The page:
Similarly, publishing continues to be fraught with contradictions, as Anderson notes earlier in the article: Why do museums persist in spending lavishly for exhibition catalogues that sell few copies to only the very narrowest segment of museum patrons?
There are answers to that question (e.g. publishing contributes in a fundamental way to the integrity of an institution by manifesting its commitment to, and capacity for, top notch research), and to others that address the core of the museum. Overall, Anderson’s year-end review calls for a refocusing on things that really matter. He has created a useful agenda to guide discussion and work in 2013.
Amy Verner, writing in the December 19th Globe & Mail (What your $700 coffee-table book really says about you), calls attention to the fact that the market for big and beautiful art books is undiminished despite retractions in the economy and the seemingly-ever-collapsing book market. In fact, it may be growing.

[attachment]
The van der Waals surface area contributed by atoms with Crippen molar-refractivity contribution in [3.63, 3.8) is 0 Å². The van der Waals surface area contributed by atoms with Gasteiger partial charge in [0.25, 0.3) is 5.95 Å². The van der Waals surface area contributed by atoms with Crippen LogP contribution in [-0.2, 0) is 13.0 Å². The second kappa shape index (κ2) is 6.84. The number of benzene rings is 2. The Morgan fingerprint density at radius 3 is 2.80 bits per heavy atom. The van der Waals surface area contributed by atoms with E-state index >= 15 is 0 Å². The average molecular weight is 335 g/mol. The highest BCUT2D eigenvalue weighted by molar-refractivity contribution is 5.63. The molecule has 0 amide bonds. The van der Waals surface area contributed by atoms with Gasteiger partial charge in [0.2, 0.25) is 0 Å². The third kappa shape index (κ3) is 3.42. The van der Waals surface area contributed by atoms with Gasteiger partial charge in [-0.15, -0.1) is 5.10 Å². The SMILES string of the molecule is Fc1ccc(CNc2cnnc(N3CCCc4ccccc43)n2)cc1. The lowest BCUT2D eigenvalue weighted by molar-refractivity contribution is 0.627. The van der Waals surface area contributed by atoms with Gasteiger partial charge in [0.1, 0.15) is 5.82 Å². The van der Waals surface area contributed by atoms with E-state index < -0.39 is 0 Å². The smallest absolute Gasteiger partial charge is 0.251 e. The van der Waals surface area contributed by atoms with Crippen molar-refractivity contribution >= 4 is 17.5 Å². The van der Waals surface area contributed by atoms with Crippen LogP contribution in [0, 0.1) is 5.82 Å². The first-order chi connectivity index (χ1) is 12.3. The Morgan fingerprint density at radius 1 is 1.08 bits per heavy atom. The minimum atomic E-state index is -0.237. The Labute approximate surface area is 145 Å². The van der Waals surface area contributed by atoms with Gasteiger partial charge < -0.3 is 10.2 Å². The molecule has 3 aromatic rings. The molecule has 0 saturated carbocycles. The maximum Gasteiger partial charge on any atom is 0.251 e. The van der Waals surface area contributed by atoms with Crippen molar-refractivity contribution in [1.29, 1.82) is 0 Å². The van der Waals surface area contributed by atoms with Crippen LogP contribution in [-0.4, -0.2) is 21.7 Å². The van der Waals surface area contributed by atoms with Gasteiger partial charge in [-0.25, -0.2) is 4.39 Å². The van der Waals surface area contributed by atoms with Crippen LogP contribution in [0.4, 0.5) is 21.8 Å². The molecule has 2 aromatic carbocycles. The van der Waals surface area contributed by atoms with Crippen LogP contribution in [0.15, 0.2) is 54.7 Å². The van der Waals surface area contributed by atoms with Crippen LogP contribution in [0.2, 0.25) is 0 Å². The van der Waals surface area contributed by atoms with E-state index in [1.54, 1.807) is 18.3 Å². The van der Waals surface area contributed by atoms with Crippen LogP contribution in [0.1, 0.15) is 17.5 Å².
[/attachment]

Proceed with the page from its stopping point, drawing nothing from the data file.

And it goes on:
Of course, she is talking about the world of international publishing, not our domestic one where even the most sumptuous, prestige art books are rarely if ever priced over $100. After the automatic discounts Amazon applies automatically to even new books, the prices of Canadian art books appear slightly ridiculous. Take just three examples:
Polaroids, a huge (34 x 44 cm), full colour, coffee table book of preparatory pictures taken by the internationally recognized Canadian painter Attila Richard Lukacs, beautifully designed by artist Michael Morris, is available for the preposterously low price of $37.62 from Amazon.ca. Even the publisher’s retail price of $60 is probably less than half what a book of this quality about an artist of Lukacs calibre is worth, and should command in the marketplace.
Another fabulous book, published on the occasion of a museum exhibition of the work of fashion designer Jean Paul Gautier, exquisitely produced (including an amazingly clever, optically vibrating plastic sleeve) by the very talented team at the Musée des beaux-art de Montreal, comes in at under $100 if ordered from Amazon, despite the fact that Gautier is an international celebrity and this was a world-premier event, his very first recognition by the art museum world.